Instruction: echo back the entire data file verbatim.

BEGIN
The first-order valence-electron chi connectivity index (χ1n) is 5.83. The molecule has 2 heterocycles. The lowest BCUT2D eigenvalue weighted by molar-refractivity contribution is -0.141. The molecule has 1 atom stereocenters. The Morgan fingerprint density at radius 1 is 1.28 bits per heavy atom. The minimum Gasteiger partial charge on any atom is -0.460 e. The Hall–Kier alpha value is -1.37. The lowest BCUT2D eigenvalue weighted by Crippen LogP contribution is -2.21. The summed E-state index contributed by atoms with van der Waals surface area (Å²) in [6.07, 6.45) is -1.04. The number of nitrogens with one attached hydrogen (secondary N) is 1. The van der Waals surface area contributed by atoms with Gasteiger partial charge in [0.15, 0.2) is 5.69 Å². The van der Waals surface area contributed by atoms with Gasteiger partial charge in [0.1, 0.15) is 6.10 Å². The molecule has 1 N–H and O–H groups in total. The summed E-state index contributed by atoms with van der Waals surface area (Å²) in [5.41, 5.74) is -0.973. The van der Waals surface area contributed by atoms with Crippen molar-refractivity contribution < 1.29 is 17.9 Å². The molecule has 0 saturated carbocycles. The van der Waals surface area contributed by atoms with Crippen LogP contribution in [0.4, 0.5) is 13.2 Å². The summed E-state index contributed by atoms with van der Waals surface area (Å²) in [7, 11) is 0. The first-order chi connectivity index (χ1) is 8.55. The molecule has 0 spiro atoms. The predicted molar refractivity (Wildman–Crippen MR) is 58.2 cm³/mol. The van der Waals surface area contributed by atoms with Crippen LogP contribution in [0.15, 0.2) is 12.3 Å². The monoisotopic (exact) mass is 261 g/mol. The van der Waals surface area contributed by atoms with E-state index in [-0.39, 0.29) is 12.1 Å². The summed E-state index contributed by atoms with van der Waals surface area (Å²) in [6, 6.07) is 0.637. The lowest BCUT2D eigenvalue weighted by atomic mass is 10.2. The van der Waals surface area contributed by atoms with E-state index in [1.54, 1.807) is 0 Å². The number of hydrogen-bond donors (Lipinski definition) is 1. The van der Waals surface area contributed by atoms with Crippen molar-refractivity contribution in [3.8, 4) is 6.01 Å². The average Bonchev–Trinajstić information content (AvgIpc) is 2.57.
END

The first-order valence-electron chi connectivity index (χ1n) is 5.83. The molecule has 2 heterocycles. The lowest BCUT2D eigenvalue weighted by molar-refractivity contribution is -0.141. The molecule has 1 atom stereocenters. The Morgan fingerprint density at radius 1 is 1.28 bits per heavy atom. The minimum Gasteiger partial charge on any atom is -0.460 e. The Hall–Kier alpha value is -1.37. The lowest BCUT2D eigenvalue weighted by Crippen LogP contribution is -2.21. The summed E-state index contributed by atoms with van der Waals surface area (Å²) in [6.07, 6.45) is -1.04. The number of nitrogens with one attached hydrogen (secondary N) is 1. The van der Waals surface area contributed by atoms with Gasteiger partial charge in [0.15, 0.2) is 5.69 Å². The van der Waals surface area contributed by atoms with Gasteiger partial charge in [0.1, 0.15) is 6.10 Å². The molecule has 1 N–H and O–H groups in total. The summed E-state index contributed by atoms with van der Waals surface area (Å²) in [5.41, 5.74) is -0.973. The van der Waals surface area contributed by atoms with Crippen molar-refractivity contribution < 1.29 is 17.9 Å². The molecule has 0 saturated carbocycles. The van der Waals surface area contributed by atoms with Crippen LogP contribution in [0.4, 0.5) is 13.2 Å². The summed E-state index contributed by atoms with van der Waals surface area (Å²) in [7, 11) is 0. The first-order chi connectivity index (χ1) is 8.55. The molecule has 0 spiro atoms. The predicted molar refractivity (Wildman–Crippen MR) is 58.2 cm³/mol. The van der Waals surface area contributed by atoms with Crippen LogP contribution in [0.15, 0.2) is 12.3 Å². The monoisotopic (exact) mass is 261 g/mol. The van der Waals surface area contributed by atoms with E-state index in [-0.39, 0.29) is 12.1 Å². The summed E-state index contributed by atoms with van der Waals surface area (Å²) in [6, 6.07) is 0.637. The lowest BCUT2D eigenvalue weighted by atomic mass is 10.2. The van der Waals surface area contributed by atoms with E-state index in [1.54, 1.807) is 0 Å². The number of hydrogen-bond donors (Lipinski definition) is 1. The van der Waals surface area contributed by atoms with Crippen molar-refractivity contribution in [3.8, 4) is 6.01 Å². The average Bonchev–Trinajstić information content (AvgIpc) is 2.57.